L27 Lift Station Provides Reliable Wastewater Service
The L27 Lift Station replaced an existing, aging facility in Hopkins, Minnesota, which was over 40 years old, had significant condition issues, and lacked redundancy. The existing force main was constructed with Prestressed Concrete Cylinder Pipe which was susceptible to internal and external corrosion. In 2000, a corroded section of the force main collapsed within the Dean neighborhood near the project area. In addition, the existing lift station was undersized with little storage. This presented an operational limitation to address malfunctions at the lift station without causing backups to homes or spills.
Due to constraints with the existing site, a new site had been selected for L27 lift station in nearby Oakes Park. However, it was discovered that the site could not be acquired as planned. A search for a new site followed, and HR Green assisted with the evaluation of several additional candidate sites.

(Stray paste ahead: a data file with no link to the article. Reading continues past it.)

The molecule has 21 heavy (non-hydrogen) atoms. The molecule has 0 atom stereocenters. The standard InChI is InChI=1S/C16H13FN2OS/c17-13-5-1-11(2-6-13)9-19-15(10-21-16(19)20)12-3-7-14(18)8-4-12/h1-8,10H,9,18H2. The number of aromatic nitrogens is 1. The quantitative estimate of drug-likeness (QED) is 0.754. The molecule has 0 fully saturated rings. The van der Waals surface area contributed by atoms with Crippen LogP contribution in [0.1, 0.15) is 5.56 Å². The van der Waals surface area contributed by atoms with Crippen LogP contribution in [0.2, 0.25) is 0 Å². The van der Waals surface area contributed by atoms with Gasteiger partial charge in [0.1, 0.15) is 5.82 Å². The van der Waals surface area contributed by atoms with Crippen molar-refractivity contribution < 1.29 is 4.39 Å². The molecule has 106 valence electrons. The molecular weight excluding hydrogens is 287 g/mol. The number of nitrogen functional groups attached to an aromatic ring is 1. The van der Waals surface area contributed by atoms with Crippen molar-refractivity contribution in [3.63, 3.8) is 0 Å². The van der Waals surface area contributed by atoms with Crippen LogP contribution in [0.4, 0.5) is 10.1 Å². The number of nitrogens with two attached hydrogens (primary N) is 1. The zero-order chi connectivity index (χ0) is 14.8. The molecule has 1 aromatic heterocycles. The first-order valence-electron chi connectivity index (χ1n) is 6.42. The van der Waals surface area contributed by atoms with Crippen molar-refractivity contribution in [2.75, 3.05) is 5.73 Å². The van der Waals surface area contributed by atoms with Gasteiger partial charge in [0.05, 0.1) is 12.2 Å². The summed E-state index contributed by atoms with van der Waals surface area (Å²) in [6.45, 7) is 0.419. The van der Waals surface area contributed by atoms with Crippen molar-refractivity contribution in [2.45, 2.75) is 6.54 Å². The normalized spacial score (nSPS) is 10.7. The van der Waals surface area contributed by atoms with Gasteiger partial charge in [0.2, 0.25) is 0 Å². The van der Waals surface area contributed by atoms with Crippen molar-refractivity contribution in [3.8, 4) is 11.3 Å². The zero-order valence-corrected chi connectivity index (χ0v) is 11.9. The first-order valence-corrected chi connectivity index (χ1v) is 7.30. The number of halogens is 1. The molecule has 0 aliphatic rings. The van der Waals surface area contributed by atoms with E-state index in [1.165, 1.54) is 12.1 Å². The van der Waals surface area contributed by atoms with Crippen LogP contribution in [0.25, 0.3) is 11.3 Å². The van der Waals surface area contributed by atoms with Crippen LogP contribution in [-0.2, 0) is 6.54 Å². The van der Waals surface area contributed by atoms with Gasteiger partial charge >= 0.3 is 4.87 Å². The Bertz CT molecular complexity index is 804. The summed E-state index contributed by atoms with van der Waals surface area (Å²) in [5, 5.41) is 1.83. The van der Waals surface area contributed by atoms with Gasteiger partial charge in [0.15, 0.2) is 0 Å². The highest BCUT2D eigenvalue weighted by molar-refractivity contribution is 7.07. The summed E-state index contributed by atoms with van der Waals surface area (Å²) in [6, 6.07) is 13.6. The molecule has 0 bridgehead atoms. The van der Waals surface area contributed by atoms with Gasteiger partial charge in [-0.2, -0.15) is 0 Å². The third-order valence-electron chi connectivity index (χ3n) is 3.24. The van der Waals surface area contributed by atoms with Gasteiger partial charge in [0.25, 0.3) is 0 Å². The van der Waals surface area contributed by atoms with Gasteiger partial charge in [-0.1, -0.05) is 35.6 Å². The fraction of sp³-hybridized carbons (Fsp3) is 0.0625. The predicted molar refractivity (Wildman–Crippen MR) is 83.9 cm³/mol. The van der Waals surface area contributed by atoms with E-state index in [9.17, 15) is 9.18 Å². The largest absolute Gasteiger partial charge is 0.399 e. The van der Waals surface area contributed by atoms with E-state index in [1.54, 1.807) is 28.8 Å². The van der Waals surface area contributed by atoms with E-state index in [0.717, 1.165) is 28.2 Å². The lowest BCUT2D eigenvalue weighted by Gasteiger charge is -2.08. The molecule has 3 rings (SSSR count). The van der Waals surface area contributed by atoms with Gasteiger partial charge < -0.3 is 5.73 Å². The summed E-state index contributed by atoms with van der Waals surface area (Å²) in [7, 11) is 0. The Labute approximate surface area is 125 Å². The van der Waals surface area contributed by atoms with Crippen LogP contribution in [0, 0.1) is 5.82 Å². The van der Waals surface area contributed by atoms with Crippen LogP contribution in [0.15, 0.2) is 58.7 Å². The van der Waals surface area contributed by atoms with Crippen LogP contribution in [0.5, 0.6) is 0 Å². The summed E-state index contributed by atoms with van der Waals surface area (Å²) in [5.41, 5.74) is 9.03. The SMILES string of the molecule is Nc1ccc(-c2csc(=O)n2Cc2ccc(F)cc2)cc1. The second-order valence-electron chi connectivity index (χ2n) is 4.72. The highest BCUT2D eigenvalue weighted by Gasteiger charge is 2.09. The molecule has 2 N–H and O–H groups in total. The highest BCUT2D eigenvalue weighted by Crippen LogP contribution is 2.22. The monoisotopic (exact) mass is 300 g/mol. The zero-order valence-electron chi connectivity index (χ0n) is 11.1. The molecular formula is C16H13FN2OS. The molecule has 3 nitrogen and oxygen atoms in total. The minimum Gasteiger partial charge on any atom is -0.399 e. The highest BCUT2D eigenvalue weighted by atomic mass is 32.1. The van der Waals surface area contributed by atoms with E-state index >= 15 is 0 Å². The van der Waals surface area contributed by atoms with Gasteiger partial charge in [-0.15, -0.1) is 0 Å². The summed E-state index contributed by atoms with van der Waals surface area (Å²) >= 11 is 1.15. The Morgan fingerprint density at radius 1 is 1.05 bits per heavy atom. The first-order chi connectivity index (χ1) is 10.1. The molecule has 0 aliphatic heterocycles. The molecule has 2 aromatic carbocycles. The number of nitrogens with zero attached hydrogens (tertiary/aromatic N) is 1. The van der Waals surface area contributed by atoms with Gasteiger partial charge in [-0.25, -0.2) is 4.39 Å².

Ultimately, MCES purchased a site across the street from Oakes Park, in a densely populated neighborhood with several adjacent apartment buildings. The site also included wetlands, and HR Green’s team worked closely with MCES and the Minnehaha Creek Watershed District (MCWD) to develop a site plan that avoided wetland impacts and complied with MCWD and City design requirements.
Several options were assessed for response time storage for the new lift station. Storage in a large wet well was selected, in part because of the cost and risks of constructing a deep, large interceptor pipe for response time storage. The lift station was designed as a circular structure that was constructed as a caisson that was 61 feet in diameter to minimize construction excavation impacts on the tight site. The lift station’s average daily flow is 2.25 MGD with a peak of 6.3 MGD.
The new facility’s design and construction materials were selected to blend into the natural setting of the neighborhood. The improvements will provide safe and reliable wastewater service to the Hopkins area for another 50 years or more, significantly increasing long-term system reliability, protecting properties, and the local natural resources.